KUALA LUMPUR - A Malaysian court on Wednesday authorised an attempt to challenge the constitutionality of the Sedition Act, a lawyer said, amid a string of charges under the law against opposition politicians and other critics.
In recent months numerous government critics, including opposition leader Anwar Ibrahim, have been investigated, charged or convicted under the colonial-era act, despite a 2011 promise by Prime Minister Najib Razak to abolish it.
A district court approved an application by lawyers acting for an academic charged last month to have a high court consider whether the law is constitutional.
"The constitution guarantees freedom of speech, and the Sedition Act affects freedom of speech," lawyer Gobind Singh Deo told AFP.
He said he was challenging the constitutionality since the act was not passed by Malaysia's parliament but imposed during the transition from British rule in the 1950s.
He added the challenge could halt other sedition cases, currently before the courts.
Critics have complained of a government crackdown on free speech, sparking fears for civil liberties and the rule of law.
Anwar, 67, was questioned last Friday over comments he made in a 2011 political speech, becoming the highest-profile person snared in the sedition dragnet.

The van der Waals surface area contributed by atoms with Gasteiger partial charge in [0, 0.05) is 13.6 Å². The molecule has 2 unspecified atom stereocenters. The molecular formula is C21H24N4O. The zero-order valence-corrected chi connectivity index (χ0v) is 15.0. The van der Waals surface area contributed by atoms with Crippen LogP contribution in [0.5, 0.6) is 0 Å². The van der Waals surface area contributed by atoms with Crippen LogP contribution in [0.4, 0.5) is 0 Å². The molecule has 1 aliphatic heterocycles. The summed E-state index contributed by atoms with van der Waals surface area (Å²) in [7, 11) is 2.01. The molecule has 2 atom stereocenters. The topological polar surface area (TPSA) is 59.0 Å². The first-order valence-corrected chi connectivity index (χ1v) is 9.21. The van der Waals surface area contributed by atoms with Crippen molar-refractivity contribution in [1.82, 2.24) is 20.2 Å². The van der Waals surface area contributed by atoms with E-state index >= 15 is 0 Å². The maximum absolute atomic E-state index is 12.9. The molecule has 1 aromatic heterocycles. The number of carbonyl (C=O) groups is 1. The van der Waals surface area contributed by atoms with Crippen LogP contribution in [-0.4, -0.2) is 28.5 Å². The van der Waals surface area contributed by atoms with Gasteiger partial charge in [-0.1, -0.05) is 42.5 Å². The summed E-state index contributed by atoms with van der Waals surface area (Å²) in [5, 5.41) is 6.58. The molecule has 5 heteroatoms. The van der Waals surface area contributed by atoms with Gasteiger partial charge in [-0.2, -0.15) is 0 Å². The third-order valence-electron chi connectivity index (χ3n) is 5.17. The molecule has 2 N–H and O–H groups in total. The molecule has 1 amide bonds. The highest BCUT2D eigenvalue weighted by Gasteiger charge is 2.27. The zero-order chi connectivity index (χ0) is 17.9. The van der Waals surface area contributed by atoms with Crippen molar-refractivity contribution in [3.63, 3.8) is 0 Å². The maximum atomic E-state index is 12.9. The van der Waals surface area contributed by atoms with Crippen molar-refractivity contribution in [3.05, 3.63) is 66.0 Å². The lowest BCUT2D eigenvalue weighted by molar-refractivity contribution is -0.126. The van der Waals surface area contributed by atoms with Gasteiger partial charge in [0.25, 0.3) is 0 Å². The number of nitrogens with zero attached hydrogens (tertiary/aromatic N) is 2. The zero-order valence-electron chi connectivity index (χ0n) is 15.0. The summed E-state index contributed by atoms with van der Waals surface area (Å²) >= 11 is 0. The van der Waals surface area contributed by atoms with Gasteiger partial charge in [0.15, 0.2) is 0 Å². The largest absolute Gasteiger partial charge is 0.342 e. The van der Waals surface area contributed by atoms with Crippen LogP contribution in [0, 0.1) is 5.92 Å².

Political tensions are also rising ahead of a separate October 28 appeal by Anwar against a five-year sodomy sentence. Anwar has dismissed the sodomy case as politically motivated to end his political career.
The Sedition Act, which carries a prison term of up to three years in jail, outlaws speech that incites hatred of the government or racial hostility, but critics say it is too vague and ripe for abuse.
Najib's United Malays National Organisation has held power since independence in 1957 as dominant partner in a coalition and has a history of authoritarian tactics.
It has stepped up the use of the sedition law since it lost the popular vote in a general election last year for the first time.
It still won a parliamentary majority.
Najib's office has said the Sedition Act will eventually be replaced with new legislation.